Photo: James Bombales
For months now, reports have found that Canadians have some of the highest household debt levels in the world. But one pair of experts think things might not be as bad as they seem.
“Household debt in Canada is seen by some as unsustainably high and a source of vulnerability for the financial system,” writes National Bank chief economist Stéfane Marion and senior economist Matthieu Arseneau, in a report released today. “But the international evidence suggests that Canadian household leverage and home prices are not abnormal.”
Marion and Arseneau argue that, given Canada’s fundamentals, the country’s ratio of household debt to disposable income is relatively conservative.
While some commentators consider high Canadian home prices a cause for concern, Marion and Arseneau point out that the price of a downtown apartment in Vancouver and Toronto — as seen in the above chart — “does not seem extreme by international standards.” The cost of a 645-square-foot apartment in Vancouver and Toronto sits well below international destinations like London and New York.
The pair also question whether Canada’s debt-to-disposable-income ratio is a actually a red flag. “True, Canada’s debt-to-disposable-income ratio is at a record high,” they write. “Yet many countries have higher ratios. Is Canada’s ratio excessive in relation to its fundamentals?”
Canada is uniquely positioned when it comes to the income and borrowing capacity of its labour force. As indicated in the above chart, the share of Canadian working-age population with jobs is the second largest in the OECD.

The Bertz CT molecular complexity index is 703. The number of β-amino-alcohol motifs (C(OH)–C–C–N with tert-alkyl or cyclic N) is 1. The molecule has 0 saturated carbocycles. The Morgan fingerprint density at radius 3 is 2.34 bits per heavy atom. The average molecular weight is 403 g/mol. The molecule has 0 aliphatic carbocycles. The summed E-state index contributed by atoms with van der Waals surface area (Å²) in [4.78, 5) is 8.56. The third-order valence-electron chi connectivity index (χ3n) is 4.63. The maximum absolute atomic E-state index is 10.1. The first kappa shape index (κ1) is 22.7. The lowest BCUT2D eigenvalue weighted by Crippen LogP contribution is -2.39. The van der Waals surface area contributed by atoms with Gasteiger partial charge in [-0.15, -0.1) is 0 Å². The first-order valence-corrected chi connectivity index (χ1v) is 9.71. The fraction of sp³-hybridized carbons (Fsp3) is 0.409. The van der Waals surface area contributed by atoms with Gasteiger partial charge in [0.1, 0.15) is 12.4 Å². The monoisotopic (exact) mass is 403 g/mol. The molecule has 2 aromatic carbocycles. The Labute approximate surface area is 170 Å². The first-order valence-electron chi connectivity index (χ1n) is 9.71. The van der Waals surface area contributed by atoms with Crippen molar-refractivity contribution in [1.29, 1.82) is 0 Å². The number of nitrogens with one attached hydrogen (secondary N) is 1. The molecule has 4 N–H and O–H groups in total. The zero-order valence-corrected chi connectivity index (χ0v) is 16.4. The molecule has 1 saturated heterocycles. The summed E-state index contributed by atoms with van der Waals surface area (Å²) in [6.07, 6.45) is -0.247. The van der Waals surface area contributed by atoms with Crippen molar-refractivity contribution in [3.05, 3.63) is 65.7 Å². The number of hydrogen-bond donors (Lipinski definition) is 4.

Marion and Arseneau write that population growth is a key factor in household formation, and that Canada’s growth is the fastest in the OECD. Up to 70 per cent of the country’s population growth comes from immigration, while 20 per cent of the current population is foreign born. What’s more, Canada is set to raise its annual immigration intake by 13 per cent by 2020.
More than 60 per cent of this annual inflow of residents are “economic category” admissions, who are selected for their ability to become economically established. This stands in stark contrast to the US’s 13 per cent and Germany’s 4 per cent.
That means than in 2015, more than 170,000 permanent residents were workforce ready, as shown in the above chart. As Marion and Arseneau write, “These are the immigrants most likely to find jobs, form households and, ultimately, buy homes. More than 60 per cent of Canada’s foreign-born population has post-secondary education, the largest proportion in the OECD.”
Marion and Arseneau point out that the households with higher education are more likely to maintain a steady income stream. More than 60 per cent of Canadians aged 25-34 have a post-secondary degree, the highest in the OECD.
“This education gap helps explain why the homeownership rate in Canada for people younger than 35 is almost 10 percentage points higher than in the US,” they write.
All of this suggests to the National Bank economists that Canadians shouldn’t be too concerned about their household debt levels.
“Our analysis suggests that the ratio of household debt to disposable income in Canada is relatively conservative,” they write. “This probably reflects the cumulative effect of all actions taken to date to mitigate the vulnerability of the financial system to household indebtedness.”